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Professor Michael Siminovitch, Director of the California Lighting Technology Center. The center has received a $5 million grant from the U.S. Department of Labor to enhance training and apprenticeship programs.

It will include enhancements in training for:

Engineers, Urologists Develop Device to Help People with Spinal Injury

By Lisa Howard

UC Davis medical and engineering experts are teaming up to develop an under-clothing biosensor that can recognize in real time when someone’s bladder is full. Most people take that kind of biological awareness for granted, but it is lacking for the approximately half a million individuals in the United States with spinal cord injuries or spinal anomalies.

快2彩票Lifeng Lai, Eric Kurzrock and Soheil Ghiasi in a hospital setting.

Lifeng Lai (left), Eric Kurzrock and Soheil Ghiasi are developing a device to help people with spinal injuries know when their bladder is full. (Wayne Tilcock/UC Davis Health)

Tracking Striped Bass in the Pacific

The striped bass is a popular target for recreational fishing in the Delta and San Francisco estuary. Native to the Atlantic Coast, they migrate between fresh water where they spawn and salt water. On the East Coast, stripers are known to migrate north in summer in search of feeding grounds.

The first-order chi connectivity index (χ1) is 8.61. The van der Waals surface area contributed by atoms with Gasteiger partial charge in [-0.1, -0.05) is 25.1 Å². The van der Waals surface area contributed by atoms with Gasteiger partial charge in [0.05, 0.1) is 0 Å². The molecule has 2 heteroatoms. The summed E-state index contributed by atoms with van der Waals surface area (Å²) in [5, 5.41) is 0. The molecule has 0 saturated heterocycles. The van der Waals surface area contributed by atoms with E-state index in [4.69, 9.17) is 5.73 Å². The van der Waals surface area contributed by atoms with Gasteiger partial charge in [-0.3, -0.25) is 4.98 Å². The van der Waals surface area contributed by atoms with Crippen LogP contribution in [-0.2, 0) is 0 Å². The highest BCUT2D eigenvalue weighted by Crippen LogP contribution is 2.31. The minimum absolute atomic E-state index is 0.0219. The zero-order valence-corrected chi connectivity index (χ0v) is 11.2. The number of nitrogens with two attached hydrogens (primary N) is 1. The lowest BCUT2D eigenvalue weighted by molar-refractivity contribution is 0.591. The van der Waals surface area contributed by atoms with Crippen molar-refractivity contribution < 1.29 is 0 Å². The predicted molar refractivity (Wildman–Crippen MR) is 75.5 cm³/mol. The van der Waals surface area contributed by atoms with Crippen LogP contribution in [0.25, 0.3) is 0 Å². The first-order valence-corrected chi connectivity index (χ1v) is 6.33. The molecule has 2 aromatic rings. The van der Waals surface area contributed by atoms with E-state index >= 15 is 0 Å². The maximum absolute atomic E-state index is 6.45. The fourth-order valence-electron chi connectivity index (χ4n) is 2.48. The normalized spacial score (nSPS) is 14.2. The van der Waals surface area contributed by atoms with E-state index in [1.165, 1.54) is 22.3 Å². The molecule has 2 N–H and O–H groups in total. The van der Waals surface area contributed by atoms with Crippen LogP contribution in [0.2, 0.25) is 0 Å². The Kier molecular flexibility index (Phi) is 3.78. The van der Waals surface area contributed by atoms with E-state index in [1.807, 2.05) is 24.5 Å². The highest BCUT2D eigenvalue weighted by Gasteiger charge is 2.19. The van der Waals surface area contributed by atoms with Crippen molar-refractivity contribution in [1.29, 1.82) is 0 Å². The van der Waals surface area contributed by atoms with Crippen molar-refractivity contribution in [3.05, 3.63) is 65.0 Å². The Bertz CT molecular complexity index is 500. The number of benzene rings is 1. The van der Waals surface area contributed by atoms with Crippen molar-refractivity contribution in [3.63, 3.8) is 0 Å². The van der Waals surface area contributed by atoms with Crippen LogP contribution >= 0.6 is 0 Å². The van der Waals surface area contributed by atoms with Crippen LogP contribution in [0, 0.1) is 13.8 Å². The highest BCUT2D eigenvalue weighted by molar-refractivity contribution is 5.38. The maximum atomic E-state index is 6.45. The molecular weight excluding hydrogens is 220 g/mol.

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Striped bass, introduced to San Francisco Bay in the 19th century, are an important food and sports fish. UC Davis researchers are using acoustic tags to learn more about what striped bass do once they leave the bay and enter the Pacific Ocean. (Public domain image)

Genetic Variation Not an Obstacle to Gene Drive Strategy to Control Mosquitoes

New research from entomologists at UC Davis clears a potential obstacle to using CRISPR-Cas9 “gene drive” technology to control mosquito-borne diseases such as malaria, dengue fever, yellow fever and Zika.

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One strategy to control mosquitoes that transmit malaria and other diseases is to use CRISPR-Cas9 gene drive technology to interfere with mosquito breeding or their ability to carry diseases. (Public domain image of malaria mosquito, Anopheles gambiae).

The idea is to create genetically engineered mosquitoes (GEM) that either fail to reproduce, reducing the mosquito population, or that resist carrying viruses and parasites that cause disease. These mosquitoes would be created in a lab and released to interbreed with wild mosquitoes.